simplynews roundup: 13th August
The future of work conversation is hotting up, as household names make the headlines this week.
1. Rishi Sunak warns young that home working may hurt their career
Chancellor, Rishi Sunak, has expressed concerns over young people working from home. Talking to LinkedIn News, Sunak used his early career experience as an example, saying: "I doubt I would have had those strong relationships if I was doing my summer internship or the first bit of my career over Teams and Zoom. That's why I think for young people in particular, being able to physically be in an office is valuable."
It's worth bearing in mind that Sunak spent some of his career at banking firm Goldman Sachs, which recently made headlines due to its lack of flexibility offered to employees, expecting them back in the office full time. Our research so far shows that young workers are keen to resume some face-to-face working, but not in the same way as pre-pandemic.
2. Bosses battle over rights and wrongs of ‘no jab, no job’
It's no surprise that the Covid-19 vaccine roll-out is dividing opinion in the workplace as much as it is in our personal lives. You only have to read the news or open social media to see debates between the vaccinated and those who don't want to or can't be vaccinated.
The Guardian reported that whilst US companies such as Morgan Stanley are embracing a 'no jab, no job' policy, for companies in the UK, it's not so straightforward. A recent survey by the Chartered Management Institute found that 24% of managers would only be prepared to work with employees who are double-jabbed.
UK businesses risk losing talented employees if they adopt this policy, but respecting personal choice presents the challenge of how to approach this in the workplace - do managers allow the non-vaccinated to work remotely full time to avoid exposure for their vaccinated employees?
3. 62% of employers to consider hybrid working model
Research from HR company, Factorial HR has revealed that in a survey of 2,300 UK adults, two thirds responded that their employers are considering a hybrid working model. The group consisted of full time employees with experience of both office and remote work.
Reported by Employee Benefits, the stats revealed that pre-pandemic, only 8% had requested to work from home full time, which has increased to a staggering 42%. 58% of those surveyed cited that they felt more productive from home, compared to 27% who felt they work best in an office environment.
Bernat Farrero, CEO of Factorial HR said: “We’ve seen an increase in companies discussing hybrid working models and as the world has adapted with many companies now digital first, the option of hybrid working is a lot more accommodating.”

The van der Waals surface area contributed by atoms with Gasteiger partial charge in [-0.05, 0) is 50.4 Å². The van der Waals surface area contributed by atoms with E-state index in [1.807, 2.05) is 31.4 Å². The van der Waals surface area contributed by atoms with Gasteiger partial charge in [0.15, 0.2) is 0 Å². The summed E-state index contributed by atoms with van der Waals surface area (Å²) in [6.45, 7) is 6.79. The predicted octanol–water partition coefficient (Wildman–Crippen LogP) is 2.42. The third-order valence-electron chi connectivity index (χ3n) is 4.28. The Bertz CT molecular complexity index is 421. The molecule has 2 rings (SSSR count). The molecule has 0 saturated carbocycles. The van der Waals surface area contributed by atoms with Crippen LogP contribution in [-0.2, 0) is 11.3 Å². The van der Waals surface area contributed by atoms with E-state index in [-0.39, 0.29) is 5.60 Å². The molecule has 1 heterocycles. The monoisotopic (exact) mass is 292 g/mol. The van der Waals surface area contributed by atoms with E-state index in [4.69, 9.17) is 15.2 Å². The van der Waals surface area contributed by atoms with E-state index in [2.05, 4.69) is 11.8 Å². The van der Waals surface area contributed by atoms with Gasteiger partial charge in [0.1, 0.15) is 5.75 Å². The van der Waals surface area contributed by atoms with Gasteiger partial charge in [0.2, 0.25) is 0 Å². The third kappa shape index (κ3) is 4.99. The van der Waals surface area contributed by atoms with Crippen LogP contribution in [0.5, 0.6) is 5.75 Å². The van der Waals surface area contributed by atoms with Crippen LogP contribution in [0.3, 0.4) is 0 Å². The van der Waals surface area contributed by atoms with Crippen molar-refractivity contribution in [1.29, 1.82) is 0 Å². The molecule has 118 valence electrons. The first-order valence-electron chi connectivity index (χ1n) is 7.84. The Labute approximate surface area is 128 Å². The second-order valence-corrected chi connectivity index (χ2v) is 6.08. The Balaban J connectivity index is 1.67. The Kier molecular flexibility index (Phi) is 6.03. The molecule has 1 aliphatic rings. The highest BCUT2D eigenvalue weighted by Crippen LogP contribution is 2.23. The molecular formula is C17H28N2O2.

4. TikTok overtakes Facebook as world's most downloaded app
Asian news platform, Nikkei Asia, reported that TikTok has overtaken platforms Facebook, WhatsApp, Instagram and Facebook Messenger to become the most downloaded app in 2020.
Although there have been security concerns surrounding the app – Donald Trump famously tried to get it banned, which has since been withdrawn – TikTok became popular during lockdown as users created video content from home.
Businesses are seeing the potential in TikTok, as job ads are now asking for candidates who know how to create promotional videos using the platform.
5. Google's WFH Employees May Take Salary Cut, Pay Calculator Shows
Google has attracted attention this week as its thought that the company has created a pay calculator to determine how much an employee should be paid, based on location.
NDTV reported that the trial is being conducted across Silicon Valley, which hints at the possibility of other big companies following suit. A Google spokesperson said: "Our compensation packages have always been determined by location, and we always pay at the top of the local market based on where an employee works from. Pay will differ from city to city and state to state."
6. BBC staff will work from home permanently with taxpayer-funded offices partially empty
There has been some backlash in the press as the offices are taxpayer-funded, thanks to the TV license fee revenue of £3.25billion.
The BBC said: "As additional numbers return to our sites, in common with many organisations we are moving towards a hybrid office and home working model. We will continue to prioritise the health and safety of all our staff, alongside the protection of our output."